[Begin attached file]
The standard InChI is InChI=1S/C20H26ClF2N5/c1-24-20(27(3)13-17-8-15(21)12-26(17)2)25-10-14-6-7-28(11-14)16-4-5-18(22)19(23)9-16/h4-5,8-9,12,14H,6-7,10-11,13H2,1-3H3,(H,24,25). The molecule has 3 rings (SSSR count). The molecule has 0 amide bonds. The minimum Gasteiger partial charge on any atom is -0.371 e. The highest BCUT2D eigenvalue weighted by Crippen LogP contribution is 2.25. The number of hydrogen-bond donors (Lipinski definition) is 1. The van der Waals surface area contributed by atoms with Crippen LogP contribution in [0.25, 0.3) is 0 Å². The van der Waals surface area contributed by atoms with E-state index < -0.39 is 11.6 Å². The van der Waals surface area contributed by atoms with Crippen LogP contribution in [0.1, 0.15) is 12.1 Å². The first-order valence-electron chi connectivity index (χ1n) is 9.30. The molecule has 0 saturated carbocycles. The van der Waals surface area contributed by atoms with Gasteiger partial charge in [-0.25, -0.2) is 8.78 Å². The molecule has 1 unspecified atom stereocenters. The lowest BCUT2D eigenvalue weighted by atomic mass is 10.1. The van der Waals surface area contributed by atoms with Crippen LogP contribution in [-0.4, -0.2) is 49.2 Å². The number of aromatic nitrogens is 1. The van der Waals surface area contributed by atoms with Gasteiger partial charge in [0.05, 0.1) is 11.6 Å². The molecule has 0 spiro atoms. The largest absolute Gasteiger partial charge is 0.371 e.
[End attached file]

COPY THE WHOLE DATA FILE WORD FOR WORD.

The standard InChI is InChI=1S/C20H26ClF2N5/c1-24-20(27(3)13-17-8-15(21)12-26(17)2)25-10-14-6-7-28(11-14)16-4-5-18(22)19(23)9-16/h4-5,8-9,12,14H,6-7,10-11,13H2,1-3H3,(H,24,25). The molecule has 3 rings (SSSR count). The molecule has 0 amide bonds. The minimum Gasteiger partial charge on any atom is -0.371 e. The highest BCUT2D eigenvalue weighted by Crippen LogP contribution is 2.25. The number of hydrogen-bond donors (Lipinski definition) is 1. The van der Waals surface area contributed by atoms with Crippen LogP contribution in [0.25, 0.3) is 0 Å². The van der Waals surface area contributed by atoms with E-state index < -0.39 is 11.6 Å². The van der Waals surface area contributed by atoms with Crippen LogP contribution in [0.1, 0.15) is 12.1 Å². The first-order valence-electron chi connectivity index (χ1n) is 9.30. The molecule has 0 saturated carbocycles. The van der Waals surface area contributed by atoms with Gasteiger partial charge in [-0.25, -0.2) is 8.78 Å². The molecule has 1 unspecified atom stereocenters. The lowest BCUT2D eigenvalue weighted by atomic mass is 10.1. The van der Waals surface area contributed by atoms with Crippen LogP contribution in [-0.4, -0.2) is 49.2 Å². The number of aromatic nitrogens is 1. The van der Waals surface area contributed by atoms with Gasteiger partial charge in [0.05, 0.1) is 11.6 Å². The molecule has 0 spiro atoms. The largest absolute Gasteiger partial charge is 0.371 e.